Annie Dillard’s Pilgrim at Tinker Creek, the classic 1974 account of her life in Virginia’s Blue Ridge Mountains. Reviewed by Mark Goldthorpe (15/3/18)
Anticipatory history, a collection of short essays exploring key terms and themes in landscape and wildlife change (edited by Caitlin DeSilvey, Simon Naylor & Colin Sackett, 2011). Reviewed by Mark Goldthorpe (13/8/17).
All the Little Gods Surrounding Us, a collection of poems and images from ClimateCultures member Jame Roberts, is a creative expression of the natural world’s ‘being-ness’ and a way for us to deepen our own presence within the more-than-human. Reviewed by James Murray-White (13/7/20).
Letters to the Earth: Writing to a Planet in Crisis, a collection of poems, essays and other letters offered in response to a public call in April 2019 that was inspired by Extinction Rebellion actions and Global Youth Strikes (2019, edited by Anna Hope, Jo McInnes, Kay Michael and Grace Pengelly). Reviewed by Clare Crossman (14/2/20).
Out of Range (2018), ClimateCultures Member Nick Drake’s new collection, celebrates proximity and distance — spatial, temporal or emotional — to remark on the state we’re in, and take the reader on a journey through known worlds and into unknown ones. Reviewed by Nancy Campbell (24/1/19).
Small Earth, a November 2018 conference for psychotherapists, ecologists, economists, philosophical and spiritual thinkers to address hope for future living within the ecosphere. Reviewed by James Murray-White (30/11/18).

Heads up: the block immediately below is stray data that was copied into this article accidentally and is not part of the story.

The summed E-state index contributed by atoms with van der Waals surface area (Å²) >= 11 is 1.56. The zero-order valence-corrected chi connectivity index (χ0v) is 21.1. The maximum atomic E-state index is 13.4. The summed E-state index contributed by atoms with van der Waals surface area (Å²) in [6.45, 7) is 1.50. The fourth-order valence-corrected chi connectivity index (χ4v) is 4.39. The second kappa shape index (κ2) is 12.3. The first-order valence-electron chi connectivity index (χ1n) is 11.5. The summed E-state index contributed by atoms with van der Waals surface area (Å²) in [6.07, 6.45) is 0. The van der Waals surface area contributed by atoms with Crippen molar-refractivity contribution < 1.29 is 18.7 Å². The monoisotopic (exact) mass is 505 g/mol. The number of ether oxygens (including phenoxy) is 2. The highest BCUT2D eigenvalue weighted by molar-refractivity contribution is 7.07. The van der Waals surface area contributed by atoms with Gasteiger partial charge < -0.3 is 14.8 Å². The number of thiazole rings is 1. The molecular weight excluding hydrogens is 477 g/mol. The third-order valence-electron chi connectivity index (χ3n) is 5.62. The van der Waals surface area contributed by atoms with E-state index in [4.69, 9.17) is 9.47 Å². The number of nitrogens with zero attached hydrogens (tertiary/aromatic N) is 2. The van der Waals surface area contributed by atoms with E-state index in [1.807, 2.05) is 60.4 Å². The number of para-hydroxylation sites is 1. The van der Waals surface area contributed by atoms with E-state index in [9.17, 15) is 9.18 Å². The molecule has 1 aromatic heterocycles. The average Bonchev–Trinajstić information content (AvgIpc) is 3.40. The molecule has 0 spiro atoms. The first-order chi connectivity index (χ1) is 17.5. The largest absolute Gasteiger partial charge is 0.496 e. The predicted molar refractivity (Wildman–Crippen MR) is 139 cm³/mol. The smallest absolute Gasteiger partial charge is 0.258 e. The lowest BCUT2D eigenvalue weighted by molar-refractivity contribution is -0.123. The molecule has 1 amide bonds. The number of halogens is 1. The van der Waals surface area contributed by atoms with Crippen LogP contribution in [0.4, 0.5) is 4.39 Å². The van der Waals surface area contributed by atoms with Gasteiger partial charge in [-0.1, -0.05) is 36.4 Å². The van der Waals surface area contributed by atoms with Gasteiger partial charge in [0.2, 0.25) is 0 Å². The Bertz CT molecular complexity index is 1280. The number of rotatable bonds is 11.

Fire & Ice, a 2017 exhibition by photographers Gina Glover & Jessica Rayner and potter Hilary Mayo, at GroundWork Gallery in King’s Lynn. Reviewed by James Murray-White (10/11/17).
An online performance of Coney’s How We Save The World. Reviewed by Matt Law (10/3/21).
James Phillips’ play Flood, produced by Slung Low at Hull, City of Culture 2017. Reviewed by James Murray-White (10/10/17).
Conserve? Restore? Rewild? Arts and Ecopoetics Rise to the Challenge, a one-day event on our responses to environmental crisis at GroundWork Gallery in Kings Lynn, September 2018. Reviewed by James Murray-White (11/9/18).
ClimateSymphony Lab, a one-day workshop to develop a musical performance from climate change data, organised by Disobedient Films at ArtsAdmin in London in June 2017. Reviewed by Mark Goldthorpe (23/6/17).
The Night Breathes Us In: a day and night of explorations, provided by The Dark Mountain Project as part of Outrider Anthems’ year-long Festival of the Dark in Reading. Reviewed by Mark Goldthorpe (30/3/17).
TV & Radio broadcasts
Into the Wind, a poetic film by Richard Alwyn for BBC, following writer and naturalist Tim Dee as he explores the edgelands of the Wash, in search of a pure wind. Reviewed by Mark Goldthorpe (15/4/17).
The Deep Time Walk app, from Deeptimewalk.org. Reviewed by Mark Goldthorpe (14/7/17). And in Unpacking Deep Time in Our Living Present (14/5/19) Mark also reviewed the latest addition to accompany the app: an attractive and engaging set of cards that explores our planet’s 4.6 billion year timeline and offers us thoughtful paths into the living present.